The obtained data indicate that younger people (aged 18–30) had more severe mental health problems and higher levels of anxiety and depression than individuals over the age of 30. This means the second hypothesis was supported. These results are consistent with the findings of previous studies, indicating a higher level of depression and anxiety symptoms during the pandemic among individuals under the age of 35 compared to older age groups (Huang, Zhao, 2020; Liu et al., 2020b; Qiu et al., 2020). Young people also experienced stronger distress compared to the time before the pandemic (Shanahan et al., 2022). Research conducted in Poland (Gambin et al., 2020) revealed the highest levels of depression and generalized anxiety disorder as well as the occurrence of suicidal thoughts in the group aged 18–34 years. The above research showed that the level of these symptoms among young people was related to the restrictions introduced, the limitations of freedom, the experience of boredom, difficult family relationships, loneliness, and fatigue.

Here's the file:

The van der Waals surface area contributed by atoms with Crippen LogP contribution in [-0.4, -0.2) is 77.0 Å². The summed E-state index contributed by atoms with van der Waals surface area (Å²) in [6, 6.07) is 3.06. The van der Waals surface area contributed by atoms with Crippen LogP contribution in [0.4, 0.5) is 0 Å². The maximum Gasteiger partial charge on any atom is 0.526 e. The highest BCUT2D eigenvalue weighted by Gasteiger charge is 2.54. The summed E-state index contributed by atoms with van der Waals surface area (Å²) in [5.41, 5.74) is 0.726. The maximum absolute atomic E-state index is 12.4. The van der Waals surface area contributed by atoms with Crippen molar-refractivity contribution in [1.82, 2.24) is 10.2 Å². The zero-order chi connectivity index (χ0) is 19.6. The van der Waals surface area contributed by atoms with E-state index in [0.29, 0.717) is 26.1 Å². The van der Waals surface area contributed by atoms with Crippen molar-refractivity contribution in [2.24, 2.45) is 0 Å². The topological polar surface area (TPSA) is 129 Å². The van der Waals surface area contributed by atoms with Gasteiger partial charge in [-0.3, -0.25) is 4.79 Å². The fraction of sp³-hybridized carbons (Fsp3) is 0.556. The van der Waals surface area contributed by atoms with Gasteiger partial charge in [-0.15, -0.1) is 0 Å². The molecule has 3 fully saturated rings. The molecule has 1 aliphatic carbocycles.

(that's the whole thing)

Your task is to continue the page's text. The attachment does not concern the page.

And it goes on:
The results of the present study indicate that people with secondary of lower education experienced more severe mental health problems and had higher levels of anxiety and depression than individuals with higher education, which supports the third hypothesis. The studies conducted to date did not clearly identify the type of relationship between education and mental health. According to some authors (Paulino et al., 2020; Wang et al., 2020; Coley, Baum, 2021; Han et al., 2022), a lower level of education was associated with higher depression and anxiety during the pandemic. Other studies suggest the opposite relationship (CBOS, 2020; Qiu et al., 2020), indicating that people with higher education are more prone to mental stress than those with secondary of lower education. The ambiguity of the presented research results may stem from the different effects of the pandemic on people with different levels of education. The data obtained in the present study may indicate that individuals with secondary of lower education had smaller psychological resources for coping with the changes caused by COVID-19. The research conducted during the SARS pandemic show that less well-educated people less often complied with the safety recommendations introduced to prevent infection (Leung et al., 2003). They may, therefore, have been more exposed the negative consequences associated with coronavirus, adopting a less critical attitude and relying on an inaccurate assessment of pandemic-related risk.